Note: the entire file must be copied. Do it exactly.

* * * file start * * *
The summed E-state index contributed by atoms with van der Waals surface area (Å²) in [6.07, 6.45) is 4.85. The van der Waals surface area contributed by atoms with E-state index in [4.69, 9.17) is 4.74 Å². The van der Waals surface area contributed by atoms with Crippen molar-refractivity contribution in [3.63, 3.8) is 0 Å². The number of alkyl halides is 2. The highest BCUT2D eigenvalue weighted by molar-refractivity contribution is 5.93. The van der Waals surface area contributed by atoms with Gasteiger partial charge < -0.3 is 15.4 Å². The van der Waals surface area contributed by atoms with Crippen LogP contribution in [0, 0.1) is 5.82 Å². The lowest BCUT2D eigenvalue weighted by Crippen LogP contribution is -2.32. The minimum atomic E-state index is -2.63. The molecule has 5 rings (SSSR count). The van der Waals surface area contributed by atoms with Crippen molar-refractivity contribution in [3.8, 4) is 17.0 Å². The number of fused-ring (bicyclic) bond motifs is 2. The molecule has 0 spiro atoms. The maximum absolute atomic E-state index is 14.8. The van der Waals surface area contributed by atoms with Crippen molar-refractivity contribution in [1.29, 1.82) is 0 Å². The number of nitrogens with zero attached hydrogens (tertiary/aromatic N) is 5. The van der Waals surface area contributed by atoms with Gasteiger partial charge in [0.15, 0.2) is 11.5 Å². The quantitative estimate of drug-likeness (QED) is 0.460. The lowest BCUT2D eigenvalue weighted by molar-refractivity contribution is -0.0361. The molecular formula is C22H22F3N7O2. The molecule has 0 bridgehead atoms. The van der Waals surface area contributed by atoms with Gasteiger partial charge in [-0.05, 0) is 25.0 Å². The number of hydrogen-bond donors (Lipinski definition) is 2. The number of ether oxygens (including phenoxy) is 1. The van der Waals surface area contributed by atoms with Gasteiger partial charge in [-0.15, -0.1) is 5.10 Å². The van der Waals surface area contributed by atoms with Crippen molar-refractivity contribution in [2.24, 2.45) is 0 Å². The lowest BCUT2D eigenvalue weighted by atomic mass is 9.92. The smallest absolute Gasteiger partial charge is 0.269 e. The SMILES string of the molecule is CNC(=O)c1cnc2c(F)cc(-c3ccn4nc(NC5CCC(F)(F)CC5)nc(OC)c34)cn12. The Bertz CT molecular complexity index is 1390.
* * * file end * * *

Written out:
The summed E-state index contributed by atoms with van der Waals surface area (Å²) in [6.07, 6.45) is 4.85. The van der Waals surface area contributed by atoms with E-state index in [4.69, 9.17) is 4.74 Å². The van der Waals surface area contributed by atoms with Crippen molar-refractivity contribution in [3.63, 3.8) is 0 Å². The number of alkyl halides is 2. The highest BCUT2D eigenvalue weighted by molar-refractivity contribution is 5.93. The van der Waals surface area contributed by atoms with Gasteiger partial charge < -0.3 is 15.4 Å². The van der Waals surface area contributed by atoms with Crippen LogP contribution in [0, 0.1) is 5.82 Å². The lowest BCUT2D eigenvalue weighted by Crippen LogP contribution is -2.32. The minimum atomic E-state index is -2.63. The molecule has 5 rings (SSSR count). The van der Waals surface area contributed by atoms with Crippen molar-refractivity contribution in [3.8, 4) is 17.0 Å². The number of fused-ring (bicyclic) bond motifs is 2. The molecule has 0 spiro atoms. The maximum absolute atomic E-state index is 14.8. The van der Waals surface area contributed by atoms with Crippen molar-refractivity contribution in [1.29, 1.82) is 0 Å². The number of nitrogens with zero attached hydrogens (tertiary/aromatic N) is 5. The van der Waals surface area contributed by atoms with Gasteiger partial charge in [0.15, 0.2) is 11.5 Å². The quantitative estimate of drug-likeness (QED) is 0.460. The lowest BCUT2D eigenvalue weighted by molar-refractivity contribution is -0.0361. The molecular formula is C22H22F3N7O2. The molecule has 0 bridgehead atoms. The van der Waals surface area contributed by atoms with Gasteiger partial charge in [-0.05, 0) is 25.0 Å². The number of hydrogen-bond donors (Lipinski definition) is 2. The number of ether oxygens (including phenoxy) is 1. The van der Waals surface area contributed by atoms with Gasteiger partial charge in [-0.15, -0.1) is 5.10 Å². The van der Waals surface area contributed by atoms with Crippen molar-refractivity contribution in [2.24, 2.45) is 0 Å². The lowest BCUT2D eigenvalue weighted by atomic mass is 9.92. The smallest absolute Gasteiger partial charge is 0.269 e. The SMILES string of the molecule is CNC(=O)c1cnc2c(F)cc(-c3ccn4nc(NC5CCC(F)(F)CC5)nc(OC)c34)cn12. The Bertz CT molecular complexity index is 1390.